So to all of you who are interested in trying Linux or are interested in trying a new kind of Linux, I've started this thread. Here I and others, will write about the pros and cons of different Linux distributions. The goal of this thread is that anyone, new comer or novice user, can find the flavor of Linux that fits themselves the most.
Nearly all distros have a LiceCD or DVD. With it, you can just burn a disk and boot up Linux. When you take out the disk, your computer is the same (unless you edited something something on the drives!)
Remember, all Linux distros can virtually do the same things: Printing, editing photos, make servers, compile kernels etc. But some are more focused on a specific subject, therefore the community will also be focused on that subject.
Bionic Apple has also written Beginner's Guide, it goes through what Linux is, and in the end you install Ubuntu.
Ubuntu is by far, the most popular Linux distro. Therefore it also got a big community that can help users. It's considered as one of the easiest Linux distros to use, at least for newcomers to Linux.
Ubuntu is based on Debian, and can install Debian packages (apps etc.).
New versions of Ubuntu are released twice a year, one in the spring and one in fall.
* Easy to use and install.
* Big community.
* Many guides.
* Debian apps can be installed on Ubuntu.
* If you want to learn more about the inner works of Linux, Ubuntu is not the best choice.
Linux Mint is based on Ubuntu, and therefore it can use the same packages (apps etc.) as Ubuntu. Where Linux Mint differs is that it's build to run much better out of the box. Many additional wireless drivers, codecs and plug-ins are preinstalled. For example, Flash is already installed, so you can go browse YouTube without any installation.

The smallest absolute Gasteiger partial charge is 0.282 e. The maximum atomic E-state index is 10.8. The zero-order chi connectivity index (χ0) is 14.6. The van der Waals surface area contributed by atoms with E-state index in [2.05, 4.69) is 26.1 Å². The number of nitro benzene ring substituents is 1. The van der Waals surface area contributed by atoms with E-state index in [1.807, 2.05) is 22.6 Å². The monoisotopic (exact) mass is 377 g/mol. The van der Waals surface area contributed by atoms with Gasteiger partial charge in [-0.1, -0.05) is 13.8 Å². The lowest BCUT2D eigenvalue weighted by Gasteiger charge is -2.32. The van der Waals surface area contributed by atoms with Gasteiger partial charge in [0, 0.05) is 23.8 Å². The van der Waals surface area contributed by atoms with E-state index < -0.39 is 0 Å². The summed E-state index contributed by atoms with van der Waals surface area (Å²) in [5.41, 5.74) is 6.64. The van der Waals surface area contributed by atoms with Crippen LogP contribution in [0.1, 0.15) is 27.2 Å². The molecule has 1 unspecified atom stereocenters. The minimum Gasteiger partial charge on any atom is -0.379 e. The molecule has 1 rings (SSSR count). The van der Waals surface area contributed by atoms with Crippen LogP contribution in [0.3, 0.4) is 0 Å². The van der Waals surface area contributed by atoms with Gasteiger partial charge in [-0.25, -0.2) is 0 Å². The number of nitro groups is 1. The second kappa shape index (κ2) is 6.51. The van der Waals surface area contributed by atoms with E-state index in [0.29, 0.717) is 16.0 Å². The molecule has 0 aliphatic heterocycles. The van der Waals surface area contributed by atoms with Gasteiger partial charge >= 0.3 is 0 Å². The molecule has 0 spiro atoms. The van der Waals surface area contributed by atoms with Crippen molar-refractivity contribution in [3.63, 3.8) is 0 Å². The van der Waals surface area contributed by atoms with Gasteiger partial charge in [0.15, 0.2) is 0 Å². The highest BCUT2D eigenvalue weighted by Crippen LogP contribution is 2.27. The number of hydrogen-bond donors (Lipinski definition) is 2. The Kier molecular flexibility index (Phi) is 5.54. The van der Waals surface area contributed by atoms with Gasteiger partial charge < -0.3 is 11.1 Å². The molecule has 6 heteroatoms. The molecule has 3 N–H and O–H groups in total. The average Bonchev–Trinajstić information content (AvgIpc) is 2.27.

Mint is also shipped with some additional tools called Mint tools to make it easier to configure and use the system.
* Easy to use and install.
* Many preinstalled codecs and plug-ins.
* Ubuntu guides can be used (to a certain extend) on Linux Mint.
* Debian and Ubuntu apps can be installed on Linux Mint
* If you want to learn more about the inner works of Linux, Linux Mint is not the best choice.
* Since it includes some proprietary codecs and drivers, it's not completely Open-Source.
Mandriva Linux was originally released by MandrakeSoft as Mandrake Linux as an easy to use and powerful Linux distribution for both those new to Linux, and powerusers. When Mandrake was released in 1998, Linux was already well known for it's stability and power, but any use of it required such extensive technical knowledge that it had no hope of becoming a mainstream operating system. MandrakeSoft saw this as an opportunity to introduce a more user-friendly distribution than ever seen in the Linux community.
* Extremely fast if your computer can handle KDE 4 or Gnome.
* Somewhat light (Approximately 650 Mb. That's better than Red Hat. Even Red Hat 9 from 2003 took up four times as much space)
* Very user friendly, while still being powerful
* Ships with Gnome or KDE4. Works flawlessly with Enlightenment, XFCE, or Fluxbox (These are the only alternatives I've tried on Mandriva.)
* Will boot on literally anything. I've run it in CLI on a computer with 512 K RAM and a pre-Pentium processor.